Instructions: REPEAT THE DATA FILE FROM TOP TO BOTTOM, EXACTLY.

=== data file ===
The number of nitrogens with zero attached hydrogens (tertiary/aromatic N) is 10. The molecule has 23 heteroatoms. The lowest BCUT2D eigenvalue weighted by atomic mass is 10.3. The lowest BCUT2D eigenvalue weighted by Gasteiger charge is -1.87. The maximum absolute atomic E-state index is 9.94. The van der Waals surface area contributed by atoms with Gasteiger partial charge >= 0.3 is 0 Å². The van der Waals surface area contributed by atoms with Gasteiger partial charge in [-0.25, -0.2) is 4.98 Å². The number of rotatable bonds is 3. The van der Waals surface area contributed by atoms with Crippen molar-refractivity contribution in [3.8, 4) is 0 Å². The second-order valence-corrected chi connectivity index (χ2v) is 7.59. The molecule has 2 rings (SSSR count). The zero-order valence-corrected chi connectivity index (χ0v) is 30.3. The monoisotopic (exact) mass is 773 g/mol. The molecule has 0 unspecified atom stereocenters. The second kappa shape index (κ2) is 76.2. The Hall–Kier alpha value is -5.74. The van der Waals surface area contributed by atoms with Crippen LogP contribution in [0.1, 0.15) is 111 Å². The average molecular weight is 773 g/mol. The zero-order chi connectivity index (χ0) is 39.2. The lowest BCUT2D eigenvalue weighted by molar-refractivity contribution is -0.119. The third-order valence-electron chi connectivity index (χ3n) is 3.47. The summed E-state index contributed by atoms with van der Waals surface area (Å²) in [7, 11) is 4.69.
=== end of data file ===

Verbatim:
The number of nitrogens with zero attached hydrogens (tertiary/aromatic N) is 10. The molecule has 23 heteroatoms. The lowest BCUT2D eigenvalue weighted by atomic mass is 10.3. The lowest BCUT2D eigenvalue weighted by Gasteiger charge is -1.87. The maximum absolute atomic E-state index is 9.94. The van der Waals surface area contributed by atoms with Gasteiger partial charge >= 0.3 is 0 Å². The van der Waals surface area contributed by atoms with Gasteiger partial charge in [-0.25, -0.2) is 4.98 Å². The number of rotatable bonds is 3. The van der Waals surface area contributed by atoms with Crippen molar-refractivity contribution in [3.8, 4) is 0 Å². The second-order valence-corrected chi connectivity index (χ2v) is 7.59. The molecule has 2 rings (SSSR count). The zero-order valence-corrected chi connectivity index (χ0v) is 30.3. The monoisotopic (exact) mass is 773 g/mol. The molecule has 0 unspecified atom stereocenters. The second kappa shape index (κ2) is 76.2. The Hall–Kier alpha value is -5.74. The van der Waals surface area contributed by atoms with Crippen LogP contribution in [0.1, 0.15) is 111 Å². The average molecular weight is 773 g/mol. The zero-order chi connectivity index (χ0) is 39.2. The lowest BCUT2D eigenvalue weighted by molar-refractivity contribution is -0.119. The third-order valence-electron chi connectivity index (χ3n) is 3.47. The summed E-state index contributed by atoms with van der Waals surface area (Å²) in [7, 11) is 4.69.